Grimmfest: Composer Patrick Savage Discusses The Creative Process Behind New Puppet Horror ‘Abruptio’

0
565
Abruptio (2023) © HellBent Pictures LLC.

As Grimmfest 2023 drew to a close on 8 October, festival organisers were pleased to welcome composer and musician Patrick Savage to present the final film of the festival: Evan Marlowe’s puppet horror, Abruptio. A story told entirely through the use of lifelike latex puppets, the film offers a darkly comic satire of the insane and horrific state of the modern world.

Half of the composer-duo Savage and Spies, Savage is best known for his work on The Human Centipede (First Sequence) (2009), and has also worked as a musician on many renowned films including Harry Potter and the Half-Blood Prince (2009), Spider-Man: Across the Spider-Verse (2023), and Elvis (2022).

The Indiependent sat down with Savage to discuss his career up to date and the process behind scoring a horror film.

The Indiependent: What was it like to work on this project?

Savage: “It’s always an extraordinary privilege to be invited to score any film because any independent film that gets made is a monumental achievement on the part of the producers and directors. If you’re invited to join the adventure, it’s a big deal so it’s always a huge privilege. 

This particular film maybe even more so because this was a long-term project. It was a very small team working in production on this for more than eight years, working with puppets. It was probably the most unusual process we’ve been involved with because rather than work on the whole film in one go, which is usually what happens, we worked on bits and pieces as they were done and they could be separated by months or years. So it was a case of hearing what we composed many months ago and working with that, maybe on a completely different part of the film. We only really got a sense of the overall arch of it right at the end, so it was a pretty unique process. It was the only film that I’ve really worked on in this way.”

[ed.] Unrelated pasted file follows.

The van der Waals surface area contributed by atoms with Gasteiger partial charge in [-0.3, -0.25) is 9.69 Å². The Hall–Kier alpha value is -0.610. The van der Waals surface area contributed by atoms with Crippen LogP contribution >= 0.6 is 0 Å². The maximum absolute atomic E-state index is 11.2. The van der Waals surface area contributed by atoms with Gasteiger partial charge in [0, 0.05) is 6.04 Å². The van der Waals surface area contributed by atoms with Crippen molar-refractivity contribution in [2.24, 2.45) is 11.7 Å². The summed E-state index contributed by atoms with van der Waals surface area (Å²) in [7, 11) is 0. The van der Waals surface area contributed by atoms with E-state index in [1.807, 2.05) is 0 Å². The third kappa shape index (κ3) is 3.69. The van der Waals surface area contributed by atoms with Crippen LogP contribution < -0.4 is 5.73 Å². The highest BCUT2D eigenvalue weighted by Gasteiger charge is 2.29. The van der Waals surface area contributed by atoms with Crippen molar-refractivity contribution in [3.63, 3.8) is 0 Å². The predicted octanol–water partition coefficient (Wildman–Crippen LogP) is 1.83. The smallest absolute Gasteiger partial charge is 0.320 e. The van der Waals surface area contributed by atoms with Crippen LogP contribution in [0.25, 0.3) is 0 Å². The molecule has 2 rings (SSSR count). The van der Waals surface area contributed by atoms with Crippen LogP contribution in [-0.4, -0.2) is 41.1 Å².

When did it click for you that composing is something you wanted to do?

“That’s difficult to answer but years and years ago I liked messing around on computers and writing pastiche stuff. And almost for a laugh, I sent out some little recordings to filmmakers to see if I got any reaction, expecting complete silence but it wasn’t complete silence. There was some positive reaction and that was some encouragement to go on.

I met Holeg Spies on Myspace because we realised we had a lot in common musically even if we were in different countries and we started to work together. We worked together on our first feature film which was a vampire film. And it kind of worked. The difficult thing with that is not getting started, it’s keeping going because there can be times when you don’t feel particularly encouraged. But working in a team like that, that keeps you motivated and that’s kind of how it worked.”

Why is the score so important in setting the tone and mood in a horror film?

“It’s certainly a very powerful and atmospheric storytelling tool, but it works in very different ways in different films. Probably the film that Holeg and I worked on that’s best known in horror is The Human Centipede, and that’s almost a strange biological noise. It’s sound design, it’s not music you listen to on the way home. And that was meant to work like a constant piercing headache, whereas the music in Abruptio is, in a way, much more traditional scoring. It’s sort of Bernard Herrmann-inspired scoring that hopefully some people will hum on the way home.